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Do modern GPU's automatically change clock speeds and voltages?

Last response: in Overclocking
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April 28, 2012 9:11:11 PM

I just bought an evga gtx 570 (for $200, great deal!) and things seem... different than what I'm used to.

I've not followed graphics cards much in the last 5 years. The last GPU I had was a 320 mb nvidia 8800 gts. The voltage was always locked at 1.3v, and if I didn't touch it (via riva tuner or ntune) the core, shader and memory clocks would always stay the same.

I could (and did) create profiles to underclock the card when I was just browsing the web/idle, and overclock it when I was gaming, and it would never stray from those set profiles. That is what I'm used to.

I just put in this new 570 and loaded up EVGA precision; and it shows my clock speeds and voltages dynamically changing: dropping down to 50mhz with .9v sometimes (which keeps the temps very low! yay!), or sometimes ramping up. Is this now the norm behavior for graphics cards? Are cards smartly adjusting their clock speeds and voltages based on what we're doing on our computers now?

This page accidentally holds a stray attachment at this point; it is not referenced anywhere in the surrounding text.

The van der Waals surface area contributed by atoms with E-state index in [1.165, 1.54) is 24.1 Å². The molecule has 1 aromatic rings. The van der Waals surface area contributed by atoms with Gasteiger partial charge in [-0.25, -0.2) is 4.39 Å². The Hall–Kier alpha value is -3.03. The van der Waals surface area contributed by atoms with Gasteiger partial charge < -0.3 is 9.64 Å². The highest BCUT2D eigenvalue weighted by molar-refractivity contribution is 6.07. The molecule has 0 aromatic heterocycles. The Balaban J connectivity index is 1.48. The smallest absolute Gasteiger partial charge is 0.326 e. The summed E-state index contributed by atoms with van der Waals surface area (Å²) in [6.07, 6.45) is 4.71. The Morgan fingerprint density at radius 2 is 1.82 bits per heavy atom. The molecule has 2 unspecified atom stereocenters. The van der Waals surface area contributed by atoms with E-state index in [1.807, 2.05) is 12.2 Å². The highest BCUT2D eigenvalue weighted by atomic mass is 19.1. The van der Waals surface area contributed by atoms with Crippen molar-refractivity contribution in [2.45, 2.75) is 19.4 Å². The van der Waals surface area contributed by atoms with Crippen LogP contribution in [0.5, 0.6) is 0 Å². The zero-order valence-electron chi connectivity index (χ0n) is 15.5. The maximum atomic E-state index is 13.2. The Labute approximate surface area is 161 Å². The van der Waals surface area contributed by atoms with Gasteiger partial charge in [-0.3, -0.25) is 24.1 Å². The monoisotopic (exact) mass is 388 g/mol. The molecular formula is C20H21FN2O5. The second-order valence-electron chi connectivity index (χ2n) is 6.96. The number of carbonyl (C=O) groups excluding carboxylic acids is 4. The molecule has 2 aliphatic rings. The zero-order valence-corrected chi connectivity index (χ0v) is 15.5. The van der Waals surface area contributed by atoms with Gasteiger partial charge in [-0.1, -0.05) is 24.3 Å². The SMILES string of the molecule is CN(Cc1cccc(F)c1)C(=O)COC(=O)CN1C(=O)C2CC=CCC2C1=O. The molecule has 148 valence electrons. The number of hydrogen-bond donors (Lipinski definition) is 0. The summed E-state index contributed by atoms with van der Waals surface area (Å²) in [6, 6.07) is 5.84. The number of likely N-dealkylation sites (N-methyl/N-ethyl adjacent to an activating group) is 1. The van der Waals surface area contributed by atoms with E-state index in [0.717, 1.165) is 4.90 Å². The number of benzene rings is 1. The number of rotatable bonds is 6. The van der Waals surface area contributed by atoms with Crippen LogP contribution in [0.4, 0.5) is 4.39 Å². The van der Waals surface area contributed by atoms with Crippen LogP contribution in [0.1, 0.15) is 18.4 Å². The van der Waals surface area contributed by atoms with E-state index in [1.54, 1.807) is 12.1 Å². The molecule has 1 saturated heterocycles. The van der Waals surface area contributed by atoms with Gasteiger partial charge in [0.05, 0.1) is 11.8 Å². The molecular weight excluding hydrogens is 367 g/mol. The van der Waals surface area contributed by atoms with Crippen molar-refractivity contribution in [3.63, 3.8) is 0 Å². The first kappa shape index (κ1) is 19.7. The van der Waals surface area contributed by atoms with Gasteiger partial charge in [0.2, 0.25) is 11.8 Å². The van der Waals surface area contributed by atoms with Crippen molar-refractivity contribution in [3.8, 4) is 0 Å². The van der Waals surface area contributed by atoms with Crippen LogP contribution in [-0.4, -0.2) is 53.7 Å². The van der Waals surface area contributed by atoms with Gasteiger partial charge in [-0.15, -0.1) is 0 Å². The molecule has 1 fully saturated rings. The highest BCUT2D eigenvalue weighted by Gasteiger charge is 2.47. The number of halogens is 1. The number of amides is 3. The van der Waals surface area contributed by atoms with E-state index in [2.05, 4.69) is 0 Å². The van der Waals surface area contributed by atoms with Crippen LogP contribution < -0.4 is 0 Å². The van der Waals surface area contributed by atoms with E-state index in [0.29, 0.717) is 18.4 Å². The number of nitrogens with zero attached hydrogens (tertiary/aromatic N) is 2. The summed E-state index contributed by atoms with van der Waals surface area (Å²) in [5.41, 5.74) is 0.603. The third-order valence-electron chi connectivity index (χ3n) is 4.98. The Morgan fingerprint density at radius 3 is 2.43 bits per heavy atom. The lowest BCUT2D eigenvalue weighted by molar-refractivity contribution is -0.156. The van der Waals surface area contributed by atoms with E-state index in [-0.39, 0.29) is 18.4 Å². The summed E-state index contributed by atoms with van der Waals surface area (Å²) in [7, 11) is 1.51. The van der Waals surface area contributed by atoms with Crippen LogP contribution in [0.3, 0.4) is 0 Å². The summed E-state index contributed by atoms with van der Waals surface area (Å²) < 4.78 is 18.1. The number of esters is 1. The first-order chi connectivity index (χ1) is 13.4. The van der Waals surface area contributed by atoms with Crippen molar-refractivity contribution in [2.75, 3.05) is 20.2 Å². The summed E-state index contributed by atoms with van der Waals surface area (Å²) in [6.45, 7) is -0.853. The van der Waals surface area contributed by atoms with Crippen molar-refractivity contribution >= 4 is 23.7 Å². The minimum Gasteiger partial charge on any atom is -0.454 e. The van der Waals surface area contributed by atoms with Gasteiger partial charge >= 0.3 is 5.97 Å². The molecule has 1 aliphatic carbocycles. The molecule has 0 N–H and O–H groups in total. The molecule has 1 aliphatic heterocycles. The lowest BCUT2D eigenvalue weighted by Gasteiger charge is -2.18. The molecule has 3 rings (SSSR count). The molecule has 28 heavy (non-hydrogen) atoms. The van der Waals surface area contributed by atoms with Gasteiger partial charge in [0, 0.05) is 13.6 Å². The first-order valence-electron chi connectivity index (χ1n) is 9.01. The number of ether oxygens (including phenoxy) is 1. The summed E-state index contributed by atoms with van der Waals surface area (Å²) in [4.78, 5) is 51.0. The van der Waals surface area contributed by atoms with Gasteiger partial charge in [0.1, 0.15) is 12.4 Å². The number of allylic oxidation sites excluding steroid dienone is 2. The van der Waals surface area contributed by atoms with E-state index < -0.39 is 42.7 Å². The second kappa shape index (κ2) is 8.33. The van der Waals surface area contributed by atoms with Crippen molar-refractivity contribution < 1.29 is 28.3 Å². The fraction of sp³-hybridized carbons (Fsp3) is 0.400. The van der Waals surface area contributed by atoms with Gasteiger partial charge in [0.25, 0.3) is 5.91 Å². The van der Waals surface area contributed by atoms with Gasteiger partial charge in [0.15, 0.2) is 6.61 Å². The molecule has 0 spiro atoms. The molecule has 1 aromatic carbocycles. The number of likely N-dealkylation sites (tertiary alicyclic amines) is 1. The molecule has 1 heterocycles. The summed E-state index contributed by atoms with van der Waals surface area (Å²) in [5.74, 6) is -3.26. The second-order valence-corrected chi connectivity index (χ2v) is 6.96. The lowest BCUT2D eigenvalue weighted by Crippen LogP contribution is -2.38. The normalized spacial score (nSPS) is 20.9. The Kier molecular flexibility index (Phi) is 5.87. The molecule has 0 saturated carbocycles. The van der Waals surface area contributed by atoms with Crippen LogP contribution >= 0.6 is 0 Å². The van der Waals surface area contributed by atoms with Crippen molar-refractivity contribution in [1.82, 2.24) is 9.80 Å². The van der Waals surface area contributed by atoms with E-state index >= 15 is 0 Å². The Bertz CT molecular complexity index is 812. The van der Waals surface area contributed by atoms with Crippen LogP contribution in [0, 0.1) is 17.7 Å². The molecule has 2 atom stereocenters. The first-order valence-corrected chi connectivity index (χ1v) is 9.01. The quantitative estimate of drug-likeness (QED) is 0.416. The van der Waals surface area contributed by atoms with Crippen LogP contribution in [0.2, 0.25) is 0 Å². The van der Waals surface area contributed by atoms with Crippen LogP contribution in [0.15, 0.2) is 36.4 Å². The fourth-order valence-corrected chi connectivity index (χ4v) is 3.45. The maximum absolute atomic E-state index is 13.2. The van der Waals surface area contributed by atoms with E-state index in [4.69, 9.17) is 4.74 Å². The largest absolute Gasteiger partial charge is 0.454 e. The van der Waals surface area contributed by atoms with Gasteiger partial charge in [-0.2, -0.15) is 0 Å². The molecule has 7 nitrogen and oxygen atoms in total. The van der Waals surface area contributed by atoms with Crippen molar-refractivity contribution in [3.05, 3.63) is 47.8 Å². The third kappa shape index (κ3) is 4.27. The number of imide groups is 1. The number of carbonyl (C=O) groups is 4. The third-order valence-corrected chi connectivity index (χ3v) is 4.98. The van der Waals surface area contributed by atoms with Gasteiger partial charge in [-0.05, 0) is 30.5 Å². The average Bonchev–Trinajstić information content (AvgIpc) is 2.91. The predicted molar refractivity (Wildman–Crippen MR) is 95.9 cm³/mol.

My questions are these: Can I/should I keep my card from doing this? Does it continue to do this during games? can/should I turn it off and manage these things manually, or will the software do a better job than I would or could?

When I'm gaming, I want my card to run fast so I don't have low framerates, and when idling, I want it to use as little power and generate as little heat as possible.

Basically I don't care about the mechanics of how I do this, whether I manually manage it or let software do it, I just want my card to produce as little heat as possible at idle, and to never throttle my gaming performance while I'm playing.

After seeing how laptops behaved with optimus, where sometimes it would kick in the discrete GPU for little things like youtube (where integrated graphics would be fine) I'm not sure I trust software to actually keep the card low/high enough during idle and gaming. I don't want it ramping up the clocks when I'm just writing a word document or browsing the web! I want to prioritize keeping the card cool during every situation but gaming.

Thoughts?
a b U Graphics card
a c 190 K Overclocking
April 28, 2012 9:38:49 PM

Yes, most modern cards and Cpu's downclock when not required to perform at peak speeds, saving noise, heat and power usage,
you can disable the cpu throttling in bios if desired
don't worry though, your card will only ramp up when the extra power is required, gaming etc
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